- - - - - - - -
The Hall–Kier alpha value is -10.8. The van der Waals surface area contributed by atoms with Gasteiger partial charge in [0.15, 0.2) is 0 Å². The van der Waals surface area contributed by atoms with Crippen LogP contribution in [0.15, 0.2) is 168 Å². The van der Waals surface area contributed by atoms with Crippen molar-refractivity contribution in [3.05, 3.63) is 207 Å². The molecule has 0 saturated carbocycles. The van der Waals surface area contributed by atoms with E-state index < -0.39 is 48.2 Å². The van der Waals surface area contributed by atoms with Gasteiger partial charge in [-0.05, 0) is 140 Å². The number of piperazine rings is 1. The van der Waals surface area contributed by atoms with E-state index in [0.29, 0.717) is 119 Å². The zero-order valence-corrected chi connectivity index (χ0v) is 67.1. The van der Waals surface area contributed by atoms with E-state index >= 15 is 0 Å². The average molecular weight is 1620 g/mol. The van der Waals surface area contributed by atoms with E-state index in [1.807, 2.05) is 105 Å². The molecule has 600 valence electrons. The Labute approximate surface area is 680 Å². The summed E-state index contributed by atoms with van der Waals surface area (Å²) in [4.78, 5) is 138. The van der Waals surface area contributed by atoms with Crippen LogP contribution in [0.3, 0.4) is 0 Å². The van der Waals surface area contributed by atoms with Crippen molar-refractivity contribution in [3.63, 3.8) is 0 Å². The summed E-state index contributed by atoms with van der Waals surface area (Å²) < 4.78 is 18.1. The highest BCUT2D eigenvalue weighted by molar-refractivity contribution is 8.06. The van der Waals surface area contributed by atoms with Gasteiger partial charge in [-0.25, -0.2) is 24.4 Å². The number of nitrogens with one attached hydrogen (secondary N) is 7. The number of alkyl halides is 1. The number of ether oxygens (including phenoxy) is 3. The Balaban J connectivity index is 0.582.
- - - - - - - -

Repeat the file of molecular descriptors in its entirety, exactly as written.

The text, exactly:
The Hall–Kier alpha value is -10.8. The van der Waals surface area contributed by atoms with Gasteiger partial charge in [0.15, 0.2) is 0 Å². The van der Waals surface area contributed by atoms with Crippen LogP contribution in [0.15, 0.2) is 168 Å². The van der Waals surface area contributed by atoms with Crippen molar-refractivity contribution in [3.05, 3.63) is 207 Å². The molecule has 0 saturated carbocycles. The van der Waals surface area contributed by atoms with E-state index < -0.39 is 48.2 Å². The van der Waals surface area contributed by atoms with Gasteiger partial charge in [-0.05, 0) is 140 Å². The number of piperazine rings is 1. The van der Waals surface area contributed by atoms with E-state index in [0.29, 0.717) is 119 Å². The zero-order valence-corrected chi connectivity index (χ0v) is 67.1. The van der Waals surface area contributed by atoms with E-state index >= 15 is 0 Å². The average molecular weight is 1620 g/mol. The van der Waals surface area contributed by atoms with E-state index in [1.807, 2.05) is 105 Å². The molecule has 600 valence electrons. The Labute approximate surface area is 680 Å². The summed E-state index contributed by atoms with van der Waals surface area (Å²) in [4.78, 5) is 138. The van der Waals surface area contributed by atoms with Crippen LogP contribution in [0.3, 0.4) is 0 Å². The van der Waals surface area contributed by atoms with Crippen molar-refractivity contribution in [3.63, 3.8) is 0 Å². The summed E-state index contributed by atoms with van der Waals surface area (Å²) < 4.78 is 18.1. The highest BCUT2D eigenvalue weighted by molar-refractivity contribution is 8.06. The van der Waals surface area contributed by atoms with Gasteiger partial charge in [-0.25, -0.2) is 24.4 Å². The number of nitrogens with one attached hydrogen (secondary N) is 7. The number of alkyl halides is 1. The number of ether oxygens (including phenoxy) is 3. The Balaban J connectivity index is 0.582.